Cooking Up Science with Miss America: "Let's Concentrate!"
Episode 5: If you brew tea or coffee for too long, it gets really strong, bitter and dark. But if you add water, you can lessen its strength. So, when we talk about how strong our coffee is, we are really talking about CONCENTRATION. Like stirring a teaspoon of sugar into a cup of tea, solids can have a concentration in a liquid, but first they need to be able to dissolve into a solution (solubility). But, is there a limit to how much of a solid the solution can take in? Through some sweet treats you can eat, let's explore the scientific concepts of concentration, solubility and super saturated solutions. I promise you it's going to ROCK! Developed for students in grades 6-10.
Produced by Camille Schrier, Miss America 2020, in partnership with VPM.
NOTE: The rock candy activity requires adult supervision.
- Super saturated solutions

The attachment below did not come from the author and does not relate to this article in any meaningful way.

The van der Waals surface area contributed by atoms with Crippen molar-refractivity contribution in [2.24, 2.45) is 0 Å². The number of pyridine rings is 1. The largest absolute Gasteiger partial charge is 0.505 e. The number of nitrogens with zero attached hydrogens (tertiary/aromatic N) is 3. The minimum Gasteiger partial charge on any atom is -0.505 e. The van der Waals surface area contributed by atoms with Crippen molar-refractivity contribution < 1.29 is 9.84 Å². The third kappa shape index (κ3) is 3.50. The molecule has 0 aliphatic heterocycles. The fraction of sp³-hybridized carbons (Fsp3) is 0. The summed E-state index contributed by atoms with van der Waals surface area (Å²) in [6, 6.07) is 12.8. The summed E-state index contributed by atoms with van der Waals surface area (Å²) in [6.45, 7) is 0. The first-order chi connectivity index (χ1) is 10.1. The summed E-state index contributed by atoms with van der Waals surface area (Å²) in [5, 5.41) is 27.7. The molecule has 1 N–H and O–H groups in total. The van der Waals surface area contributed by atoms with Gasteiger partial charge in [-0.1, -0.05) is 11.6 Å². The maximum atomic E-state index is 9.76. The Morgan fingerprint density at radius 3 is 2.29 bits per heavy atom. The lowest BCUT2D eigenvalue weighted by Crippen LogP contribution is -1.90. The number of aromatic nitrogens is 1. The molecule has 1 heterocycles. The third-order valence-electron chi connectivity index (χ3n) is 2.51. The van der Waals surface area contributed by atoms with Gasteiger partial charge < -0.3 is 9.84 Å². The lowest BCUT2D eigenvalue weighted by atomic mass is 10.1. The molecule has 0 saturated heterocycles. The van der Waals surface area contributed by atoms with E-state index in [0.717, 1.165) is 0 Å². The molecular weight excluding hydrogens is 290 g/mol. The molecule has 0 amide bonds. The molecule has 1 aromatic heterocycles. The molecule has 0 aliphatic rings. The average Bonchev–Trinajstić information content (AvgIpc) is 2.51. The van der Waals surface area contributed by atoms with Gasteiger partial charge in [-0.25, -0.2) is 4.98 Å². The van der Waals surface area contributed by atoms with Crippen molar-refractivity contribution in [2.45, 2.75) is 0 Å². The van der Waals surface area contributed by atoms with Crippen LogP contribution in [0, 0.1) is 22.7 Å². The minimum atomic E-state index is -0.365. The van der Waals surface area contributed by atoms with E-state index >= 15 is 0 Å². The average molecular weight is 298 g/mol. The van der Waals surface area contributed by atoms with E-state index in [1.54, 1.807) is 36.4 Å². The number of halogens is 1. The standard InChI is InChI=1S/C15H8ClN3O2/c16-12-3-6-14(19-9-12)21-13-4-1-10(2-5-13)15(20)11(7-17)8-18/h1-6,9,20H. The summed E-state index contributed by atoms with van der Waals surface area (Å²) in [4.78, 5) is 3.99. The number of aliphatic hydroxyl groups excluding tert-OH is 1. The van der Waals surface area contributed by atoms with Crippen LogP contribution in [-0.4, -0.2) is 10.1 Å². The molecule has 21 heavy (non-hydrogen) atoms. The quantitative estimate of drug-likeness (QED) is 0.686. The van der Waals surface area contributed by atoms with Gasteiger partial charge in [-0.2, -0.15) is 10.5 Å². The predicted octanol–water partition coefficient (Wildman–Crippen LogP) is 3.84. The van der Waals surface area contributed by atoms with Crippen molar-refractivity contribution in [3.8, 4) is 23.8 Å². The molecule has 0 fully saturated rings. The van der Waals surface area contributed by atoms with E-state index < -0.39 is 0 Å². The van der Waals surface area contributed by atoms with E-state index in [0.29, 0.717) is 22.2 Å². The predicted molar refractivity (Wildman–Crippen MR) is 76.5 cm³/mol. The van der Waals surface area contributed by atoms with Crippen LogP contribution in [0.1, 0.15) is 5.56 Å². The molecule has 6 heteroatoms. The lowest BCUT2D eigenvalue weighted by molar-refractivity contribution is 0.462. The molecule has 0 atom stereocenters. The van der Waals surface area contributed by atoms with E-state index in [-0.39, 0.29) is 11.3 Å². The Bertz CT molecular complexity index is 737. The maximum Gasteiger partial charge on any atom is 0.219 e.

Want more information? Check out these links:
- When Science is Sweet: Growing Rock Candy Crystals with Science Buddies.org
- Make Your Own Rock Candy with Science Bob.com
- DIY Rock Candy with Buzzfeed.com
- PBS Learning Media: Solution Concentrations, Chemistry Matters Collection
Virginia Standards of Learning (2018):
3.3 The student will investigate and understand how materials interact with water. Key ideas include:
a) Solids and liquids mix with water in different ways;
b) Many solids dissolve more easily in hot water than in cold water.
5.7 The student will investigate and understand that matter has properties and interactions. Key ideas include:
a) Matter is composed of atoms;
b) Substances can be mixed together without changes in their physical properties; and
c) Energy has an effect on the phases of matter.
CH.5 The student will investigate and understand that solutions behave in predictable and quantifiable ways. Key ideas include:
a) Molar relationships determine solution concentration;
b) Changes in temperature can affect solubility;
c) Extent of dissociation defines types of electrolytes;
d) pH and pOH quantify acid and base dissociation; and
e) Colligative properties depend on the extent of dissociation.
Also includes the .1 standards (SEPs) Science and Engineering Practices